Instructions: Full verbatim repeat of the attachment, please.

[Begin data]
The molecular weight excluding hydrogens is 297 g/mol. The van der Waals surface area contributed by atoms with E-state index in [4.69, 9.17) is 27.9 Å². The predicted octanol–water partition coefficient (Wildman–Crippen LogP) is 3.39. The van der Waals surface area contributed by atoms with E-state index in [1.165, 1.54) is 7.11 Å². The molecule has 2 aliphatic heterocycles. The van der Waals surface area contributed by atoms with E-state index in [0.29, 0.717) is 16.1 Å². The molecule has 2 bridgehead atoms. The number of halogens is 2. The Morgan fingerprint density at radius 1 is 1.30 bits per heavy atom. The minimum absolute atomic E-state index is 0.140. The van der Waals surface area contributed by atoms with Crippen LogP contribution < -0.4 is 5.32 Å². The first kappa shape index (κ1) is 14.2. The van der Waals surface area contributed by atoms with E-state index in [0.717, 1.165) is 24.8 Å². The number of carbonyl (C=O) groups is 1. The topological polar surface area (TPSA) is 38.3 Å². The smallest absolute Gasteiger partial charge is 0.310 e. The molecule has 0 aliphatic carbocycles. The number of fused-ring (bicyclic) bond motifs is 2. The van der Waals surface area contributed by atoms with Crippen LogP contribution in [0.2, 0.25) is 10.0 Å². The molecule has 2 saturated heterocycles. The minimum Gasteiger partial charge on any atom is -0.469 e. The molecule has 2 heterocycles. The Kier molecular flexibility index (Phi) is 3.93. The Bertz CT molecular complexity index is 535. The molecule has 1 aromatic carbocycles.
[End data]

The molecular weight excluding hydrogens is 297 g/mol. The van der Waals surface area contributed by atoms with E-state index in [4.69, 9.17) is 27.9 Å². The predicted octanol–water partition coefficient (Wildman–Crippen LogP) is 3.39. The van der Waals surface area contributed by atoms with E-state index in [1.165, 1.54) is 7.11 Å². The molecule has 2 aliphatic heterocycles. The van der Waals surface area contributed by atoms with E-state index in [0.29, 0.717) is 16.1 Å². The molecule has 2 bridgehead atoms. The number of halogens is 2. The Morgan fingerprint density at radius 1 is 1.30 bits per heavy atom. The minimum absolute atomic E-state index is 0.140. The van der Waals surface area contributed by atoms with Crippen LogP contribution < -0.4 is 5.32 Å². The first kappa shape index (κ1) is 14.2. The van der Waals surface area contributed by atoms with E-state index in [0.717, 1.165) is 24.8 Å². The number of carbonyl (C=O) groups is 1. The topological polar surface area (TPSA) is 38.3 Å². The smallest absolute Gasteiger partial charge is 0.310 e. The molecule has 0 aliphatic carbocycles. The number of fused-ring (bicyclic) bond motifs is 2. The van der Waals surface area contributed by atoms with Crippen LogP contribution in [0.2, 0.25) is 10.0 Å². The molecule has 2 saturated heterocycles. The minimum Gasteiger partial charge on any atom is -0.469 e. The molecule has 2 heterocycles. The Kier molecular flexibility index (Phi) is 3.93. The Bertz CT molecular complexity index is 535. The molecule has 1 aromatic carbocycles.